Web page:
Atari wasn’t the first developer to make video games with vector graphics; Cinematronics did it earlier, inspiring Atari to follow, and Cinematronics had likewise used 3D polygons at least a year earlier with 1979’s Tailgunner. Nevertheless, Atari seems to have popularized the use of 3D vector graphics in video games, anticipating if not directly influencing their eventual modern, texture-mapped use. A number of 3D vector arcade games followed, before fizzling out in the mid-80's in favor of sprite and tile scaling techniques or filled polygons, which weren't possible on vector monitors. The style lived on in personal computer games for awhile, even inspiring some similar games like Spectre on the Macintosh, and continued to be used well past its obsolescence in order to evoke a retro or cyberpunk style.

With the tank viewfinder as an integral part of the original cabinet, Battlezone could also be seen as a forerunner to virtual reality. Midway’s Sea Wolf may have done something similar before with its periscope, and was more sophisticated as the periscope could be swiveled to aim your torpedoes, but Battlezone upped the immersion level by having 3D visuals through the viewfinder and separate partitions for the radar and score display. MAME tries to emulate this with a masked overlay, but it’s not really the same thing.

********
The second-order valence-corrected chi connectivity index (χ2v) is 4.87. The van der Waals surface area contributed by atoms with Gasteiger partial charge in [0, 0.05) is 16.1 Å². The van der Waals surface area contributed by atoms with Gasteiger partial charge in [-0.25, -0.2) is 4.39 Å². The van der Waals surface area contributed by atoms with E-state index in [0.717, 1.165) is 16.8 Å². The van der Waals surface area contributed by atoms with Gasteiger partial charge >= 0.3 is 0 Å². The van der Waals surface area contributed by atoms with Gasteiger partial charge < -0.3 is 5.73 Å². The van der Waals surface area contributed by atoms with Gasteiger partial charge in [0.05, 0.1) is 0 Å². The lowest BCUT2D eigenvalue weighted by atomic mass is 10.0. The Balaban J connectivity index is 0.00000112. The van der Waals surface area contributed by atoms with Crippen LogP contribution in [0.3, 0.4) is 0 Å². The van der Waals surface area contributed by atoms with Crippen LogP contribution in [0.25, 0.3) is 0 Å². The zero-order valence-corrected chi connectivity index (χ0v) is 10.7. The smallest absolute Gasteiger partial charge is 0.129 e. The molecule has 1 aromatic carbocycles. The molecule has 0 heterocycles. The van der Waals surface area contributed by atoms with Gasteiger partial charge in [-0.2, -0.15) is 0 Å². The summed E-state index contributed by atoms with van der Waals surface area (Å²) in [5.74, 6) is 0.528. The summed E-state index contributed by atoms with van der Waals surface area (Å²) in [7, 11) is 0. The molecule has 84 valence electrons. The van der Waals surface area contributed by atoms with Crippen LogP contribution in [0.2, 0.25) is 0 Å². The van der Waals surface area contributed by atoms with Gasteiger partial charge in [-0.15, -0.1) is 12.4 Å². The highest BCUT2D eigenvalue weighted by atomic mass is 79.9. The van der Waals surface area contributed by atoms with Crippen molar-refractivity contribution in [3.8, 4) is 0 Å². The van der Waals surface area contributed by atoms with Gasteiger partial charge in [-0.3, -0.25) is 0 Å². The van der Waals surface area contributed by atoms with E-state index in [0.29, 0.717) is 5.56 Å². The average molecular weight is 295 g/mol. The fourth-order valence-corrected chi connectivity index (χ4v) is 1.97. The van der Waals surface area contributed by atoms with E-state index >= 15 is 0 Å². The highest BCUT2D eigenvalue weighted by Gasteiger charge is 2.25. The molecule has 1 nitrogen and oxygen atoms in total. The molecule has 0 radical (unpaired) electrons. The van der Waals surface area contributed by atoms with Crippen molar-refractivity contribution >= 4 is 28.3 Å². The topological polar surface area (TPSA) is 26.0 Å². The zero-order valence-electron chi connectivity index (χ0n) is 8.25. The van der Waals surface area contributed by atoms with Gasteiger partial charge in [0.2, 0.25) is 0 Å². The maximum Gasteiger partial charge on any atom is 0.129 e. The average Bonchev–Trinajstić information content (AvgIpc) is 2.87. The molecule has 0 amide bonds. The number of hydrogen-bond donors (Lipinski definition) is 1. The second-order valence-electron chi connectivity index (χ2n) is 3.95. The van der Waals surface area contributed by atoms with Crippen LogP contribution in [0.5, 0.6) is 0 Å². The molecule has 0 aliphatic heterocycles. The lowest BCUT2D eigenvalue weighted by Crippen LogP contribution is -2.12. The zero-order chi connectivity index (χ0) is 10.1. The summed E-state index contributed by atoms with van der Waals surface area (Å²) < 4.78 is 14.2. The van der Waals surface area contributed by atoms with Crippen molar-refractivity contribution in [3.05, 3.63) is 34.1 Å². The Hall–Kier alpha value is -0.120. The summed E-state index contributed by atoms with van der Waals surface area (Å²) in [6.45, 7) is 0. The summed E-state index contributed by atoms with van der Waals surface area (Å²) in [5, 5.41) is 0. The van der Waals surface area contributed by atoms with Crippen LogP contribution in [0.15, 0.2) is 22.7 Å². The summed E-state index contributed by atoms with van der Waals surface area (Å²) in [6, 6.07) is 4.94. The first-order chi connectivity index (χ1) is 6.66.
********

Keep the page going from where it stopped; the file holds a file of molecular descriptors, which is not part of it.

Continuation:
My best attempt felt like some luck was involved. One thing I discovered early on is that you MUST have the sound on to stand a chance. Contrary to the laws of physics, you’ll hear the enemy shots before you can see them, which is your cue to evade. This is where I found some luck to be involved; if an enemy tank shot at me from an angle, I could dodge the shot simply by moving forward or backward. But you can’t keep the tanks at an angle forever; you’ve got to line them up in your sights so you can hit them yourself. And if they happened to fire a shot when I was facing them head-on or at a narrow angle, it would be too late for me to dodge it. This only happened once during my best playthrough, and felt like luck. Baiting them into wasting a shot never seemed to work out in my favor, as I’d have to waste time dodging their shot, giving them plenty of time to recover and fire off another one as soon as I lined my tank sight up with them.

After killing a few tanks, the UFOs appear. I found it worthwhile to hunt them as soon as I could hear their distinctive whine. They don’t fight back, they’re worth 5 times as many points as a tank, and the tanks in the arena move slowly and are easy to dodge when you aren’t trying to engage them.

Scoring points that quickly led to rapid deployment of enemy missiles. Fortunately, they usually approach head-on, or zig-zag a bit before approaching from your left. By assuming any missile not coming head-on would try to hit me from the left, I managed to take out quite a few without suffering a hit. In the end, one erratic missile took me out, but I lasted awhile until then.